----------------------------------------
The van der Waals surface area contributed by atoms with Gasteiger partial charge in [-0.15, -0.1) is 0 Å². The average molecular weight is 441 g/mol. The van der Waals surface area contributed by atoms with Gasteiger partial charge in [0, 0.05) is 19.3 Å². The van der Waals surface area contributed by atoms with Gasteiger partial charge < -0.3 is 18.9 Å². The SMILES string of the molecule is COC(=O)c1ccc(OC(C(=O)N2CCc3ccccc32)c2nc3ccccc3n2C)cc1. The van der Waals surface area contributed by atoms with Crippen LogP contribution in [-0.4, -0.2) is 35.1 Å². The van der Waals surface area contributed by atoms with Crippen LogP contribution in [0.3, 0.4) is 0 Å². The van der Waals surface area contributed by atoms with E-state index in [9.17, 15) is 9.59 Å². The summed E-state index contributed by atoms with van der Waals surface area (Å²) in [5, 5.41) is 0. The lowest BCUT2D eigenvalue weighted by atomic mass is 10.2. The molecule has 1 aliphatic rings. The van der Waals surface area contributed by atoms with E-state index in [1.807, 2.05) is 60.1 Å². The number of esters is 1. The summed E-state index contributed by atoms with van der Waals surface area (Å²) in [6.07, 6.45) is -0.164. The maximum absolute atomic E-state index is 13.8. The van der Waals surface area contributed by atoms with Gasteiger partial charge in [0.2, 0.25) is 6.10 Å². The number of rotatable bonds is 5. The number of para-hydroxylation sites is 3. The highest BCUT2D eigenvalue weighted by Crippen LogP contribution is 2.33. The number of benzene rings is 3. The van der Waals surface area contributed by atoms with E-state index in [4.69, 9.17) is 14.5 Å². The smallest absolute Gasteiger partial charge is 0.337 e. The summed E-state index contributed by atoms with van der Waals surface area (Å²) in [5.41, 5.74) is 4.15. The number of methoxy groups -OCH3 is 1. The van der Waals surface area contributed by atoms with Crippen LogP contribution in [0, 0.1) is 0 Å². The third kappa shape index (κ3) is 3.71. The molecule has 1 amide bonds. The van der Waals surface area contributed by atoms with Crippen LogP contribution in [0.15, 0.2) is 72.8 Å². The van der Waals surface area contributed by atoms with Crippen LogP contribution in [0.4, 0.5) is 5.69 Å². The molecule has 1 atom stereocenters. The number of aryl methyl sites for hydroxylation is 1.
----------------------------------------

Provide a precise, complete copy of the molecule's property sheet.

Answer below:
The van der Waals surface area contributed by atoms with Gasteiger partial charge in [-0.15, -0.1) is 0 Å². The average molecular weight is 441 g/mol. The van der Waals surface area contributed by atoms with Gasteiger partial charge in [0, 0.05) is 19.3 Å². The van der Waals surface area contributed by atoms with Gasteiger partial charge < -0.3 is 18.9 Å². The SMILES string of the molecule is COC(=O)c1ccc(OC(C(=O)N2CCc3ccccc32)c2nc3ccccc3n2C)cc1. The van der Waals surface area contributed by atoms with Crippen LogP contribution in [-0.4, -0.2) is 35.1 Å². The van der Waals surface area contributed by atoms with Crippen LogP contribution in [0.3, 0.4) is 0 Å². The van der Waals surface area contributed by atoms with E-state index in [9.17, 15) is 9.59 Å². The summed E-state index contributed by atoms with van der Waals surface area (Å²) in [5, 5.41) is 0. The lowest BCUT2D eigenvalue weighted by atomic mass is 10.2. The molecule has 1 aliphatic rings. The van der Waals surface area contributed by atoms with E-state index in [1.807, 2.05) is 60.1 Å². The number of esters is 1. The summed E-state index contributed by atoms with van der Waals surface area (Å²) in [6.07, 6.45) is -0.164. The maximum absolute atomic E-state index is 13.8. The van der Waals surface area contributed by atoms with Gasteiger partial charge in [0.2, 0.25) is 6.10 Å². The number of rotatable bonds is 5. The number of para-hydroxylation sites is 3. The highest BCUT2D eigenvalue weighted by Crippen LogP contribution is 2.33. The number of benzene rings is 3. The van der Waals surface area contributed by atoms with E-state index in [4.69, 9.17) is 14.5 Å². The smallest absolute Gasteiger partial charge is 0.337 e. The summed E-state index contributed by atoms with van der Waals surface area (Å²) in [5.41, 5.74) is 4.15. The number of methoxy groups -OCH3 is 1. The van der Waals surface area contributed by atoms with Crippen LogP contribution in [0, 0.1) is 0 Å². The third kappa shape index (κ3) is 3.71. The molecule has 1 amide bonds. The van der Waals surface area contributed by atoms with Crippen LogP contribution in [0.15, 0.2) is 72.8 Å². The van der Waals surface area contributed by atoms with Crippen LogP contribution in [0.4, 0.5) is 5.69 Å². The molecule has 1 atom stereocenters. The number of aryl methyl sites for hydroxylation is 1.